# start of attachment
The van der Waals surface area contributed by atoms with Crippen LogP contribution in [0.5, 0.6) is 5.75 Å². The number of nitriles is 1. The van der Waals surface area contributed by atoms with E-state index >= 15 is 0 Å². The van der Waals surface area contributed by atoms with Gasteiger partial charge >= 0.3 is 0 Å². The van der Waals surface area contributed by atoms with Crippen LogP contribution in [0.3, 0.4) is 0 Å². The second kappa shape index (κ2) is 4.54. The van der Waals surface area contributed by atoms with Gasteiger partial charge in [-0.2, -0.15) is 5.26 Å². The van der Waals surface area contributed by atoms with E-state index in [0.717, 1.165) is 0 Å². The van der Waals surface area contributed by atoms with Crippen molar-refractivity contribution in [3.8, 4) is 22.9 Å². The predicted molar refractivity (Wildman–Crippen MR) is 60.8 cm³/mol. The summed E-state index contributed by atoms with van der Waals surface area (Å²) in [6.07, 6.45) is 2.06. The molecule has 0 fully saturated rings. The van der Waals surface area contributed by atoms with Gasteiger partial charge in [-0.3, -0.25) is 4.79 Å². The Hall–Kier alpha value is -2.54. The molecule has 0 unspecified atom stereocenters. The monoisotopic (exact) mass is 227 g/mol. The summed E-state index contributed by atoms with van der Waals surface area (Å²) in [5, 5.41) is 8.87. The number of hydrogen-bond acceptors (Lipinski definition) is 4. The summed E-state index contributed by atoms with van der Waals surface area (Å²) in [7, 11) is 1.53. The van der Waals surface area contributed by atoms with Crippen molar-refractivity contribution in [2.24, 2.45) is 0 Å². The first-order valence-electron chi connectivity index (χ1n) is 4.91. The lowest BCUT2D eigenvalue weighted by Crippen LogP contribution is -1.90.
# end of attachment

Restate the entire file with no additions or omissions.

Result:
The van der Waals surface area contributed by atoms with Crippen LogP contribution in [0.5, 0.6) is 5.75 Å². The number of nitriles is 1. The van der Waals surface area contributed by atoms with E-state index >= 15 is 0 Å². The van der Waals surface area contributed by atoms with Gasteiger partial charge >= 0.3 is 0 Å². The van der Waals surface area contributed by atoms with Crippen LogP contribution in [0.3, 0.4) is 0 Å². The second kappa shape index (κ2) is 4.54. The van der Waals surface area contributed by atoms with Gasteiger partial charge in [-0.2, -0.15) is 5.26 Å². The van der Waals surface area contributed by atoms with E-state index in [0.717, 1.165) is 0 Å². The van der Waals surface area contributed by atoms with Crippen molar-refractivity contribution in [3.8, 4) is 22.9 Å². The predicted molar refractivity (Wildman–Crippen MR) is 60.8 cm³/mol. The summed E-state index contributed by atoms with van der Waals surface area (Å²) in [6.07, 6.45) is 2.06. The molecule has 0 fully saturated rings. The van der Waals surface area contributed by atoms with Gasteiger partial charge in [-0.3, -0.25) is 4.79 Å². The Hall–Kier alpha value is -2.54. The molecule has 0 unspecified atom stereocenters. The monoisotopic (exact) mass is 227 g/mol. The summed E-state index contributed by atoms with van der Waals surface area (Å²) in [5, 5.41) is 8.87. The number of hydrogen-bond acceptors (Lipinski definition) is 4. The summed E-state index contributed by atoms with van der Waals surface area (Å²) in [7, 11) is 1.53. The van der Waals surface area contributed by atoms with Crippen molar-refractivity contribution in [2.24, 2.45) is 0 Å². The first-order valence-electron chi connectivity index (χ1n) is 4.91. The lowest BCUT2D eigenvalue weighted by Crippen LogP contribution is -1.90.